Is the priesthood a higher calling than marriage?


#1

I’d like to know! Some people have told me that this is Church teaching, while others have said that it is not.


#2

Your survey needs more options. A calling into the religious life is a calling by Jesus. Just as a calling into the married life and a calling into the single life. God has choosen a life for everyone of us and they are all equal. We are all called to be holy.


#3

There is no varied dignity amoung callings. If one is called to marriage, it is to serve God. If one is called to the presbyterate, it is to humbly sever God. If one is called to a single life, It again is to serve God.

Certain callings invest a person with certain powers and authorities, but that does not make one better or higher, it just makes one more able to serve, they are tools with which to glorify God.


#4

The highest calling one can have is accepting the calling that God gives you.

Not all are called to a life of celibacy – this gift is only given to some, and those that are offered this gift should receive it. And I say to you: whoever divorces his wife, except for unchastity, and marries another, commits adultery." The disciples said to him, “If such is the case of a man with his wife, it is not expedient to marry.” But he said to them, “Not all men can receive this saying, but only those to whom it is given. For there are eunuchs who have been so from birth, and there are eunuchs who have been made eunuchs by men, and there are eunuchs who have made themselves eunuchs for the sake of the kingdom of heaven. He who is able to receive this, let him receive it.”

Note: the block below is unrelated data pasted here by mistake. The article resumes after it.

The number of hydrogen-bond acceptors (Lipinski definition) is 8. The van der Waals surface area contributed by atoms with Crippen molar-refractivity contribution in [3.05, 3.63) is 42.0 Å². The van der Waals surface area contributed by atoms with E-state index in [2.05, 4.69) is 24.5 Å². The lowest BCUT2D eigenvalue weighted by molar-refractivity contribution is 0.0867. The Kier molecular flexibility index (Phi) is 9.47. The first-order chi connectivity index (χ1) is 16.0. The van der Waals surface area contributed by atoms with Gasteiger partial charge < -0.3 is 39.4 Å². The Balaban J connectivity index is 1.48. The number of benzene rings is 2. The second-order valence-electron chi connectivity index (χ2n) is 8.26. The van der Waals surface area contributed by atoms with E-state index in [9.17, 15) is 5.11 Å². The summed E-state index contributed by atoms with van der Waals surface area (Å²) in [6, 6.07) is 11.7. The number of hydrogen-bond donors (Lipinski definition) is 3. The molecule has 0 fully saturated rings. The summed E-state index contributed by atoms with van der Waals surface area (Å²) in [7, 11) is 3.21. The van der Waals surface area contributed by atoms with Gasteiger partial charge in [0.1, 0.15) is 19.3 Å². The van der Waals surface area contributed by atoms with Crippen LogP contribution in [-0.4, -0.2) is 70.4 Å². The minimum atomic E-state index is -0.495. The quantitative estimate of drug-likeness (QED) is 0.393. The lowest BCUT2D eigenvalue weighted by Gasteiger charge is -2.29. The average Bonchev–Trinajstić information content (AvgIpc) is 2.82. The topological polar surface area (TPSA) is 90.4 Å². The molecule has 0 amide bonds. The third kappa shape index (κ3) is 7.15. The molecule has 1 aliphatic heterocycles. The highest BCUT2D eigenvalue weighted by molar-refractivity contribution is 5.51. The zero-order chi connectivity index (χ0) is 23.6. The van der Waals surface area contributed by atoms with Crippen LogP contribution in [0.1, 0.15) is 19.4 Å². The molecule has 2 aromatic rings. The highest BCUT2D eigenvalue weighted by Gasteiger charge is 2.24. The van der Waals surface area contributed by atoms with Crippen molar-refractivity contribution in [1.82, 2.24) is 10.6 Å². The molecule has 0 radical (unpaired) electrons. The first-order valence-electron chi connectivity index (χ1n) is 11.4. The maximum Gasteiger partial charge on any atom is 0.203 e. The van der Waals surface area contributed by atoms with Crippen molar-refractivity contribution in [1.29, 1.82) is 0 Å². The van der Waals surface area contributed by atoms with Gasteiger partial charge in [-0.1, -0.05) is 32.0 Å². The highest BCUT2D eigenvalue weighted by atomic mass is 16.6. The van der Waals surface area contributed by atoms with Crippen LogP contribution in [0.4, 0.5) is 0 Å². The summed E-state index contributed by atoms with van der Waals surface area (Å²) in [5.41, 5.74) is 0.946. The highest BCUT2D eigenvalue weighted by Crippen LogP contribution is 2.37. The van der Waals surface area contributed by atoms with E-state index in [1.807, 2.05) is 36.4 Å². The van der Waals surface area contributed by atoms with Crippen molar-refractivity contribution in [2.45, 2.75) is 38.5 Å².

Matt. 19: 9:12


#5

The calling to the religious life is a higher calling because it asks more of a sacrifice from those who embrace it. And, the priesthood is the highest calling because he is a minister of the altar by whose hands Jesus Christ is made present in the consecrated bread and wine.

However, marriage is an equally valid calling. It does not ask those who marry to sacrifice children and a home of one’s own and other things denied to religious and many priests. But, as all us married people know, it is no cake walk even so and takes special grace to live out our marriage vows.

I believe this is the view of the Church, but I’m afraid I don’t have a source for you. Maybe someone else will. :slight_smile:


#6

[quote=Brain]There is no varied dignity amoung callings. If one is called to marriage, it is to serve God. If one is called to the presbyterate, it is to humbly sever God. If one is called to a single life, It again is to serve God.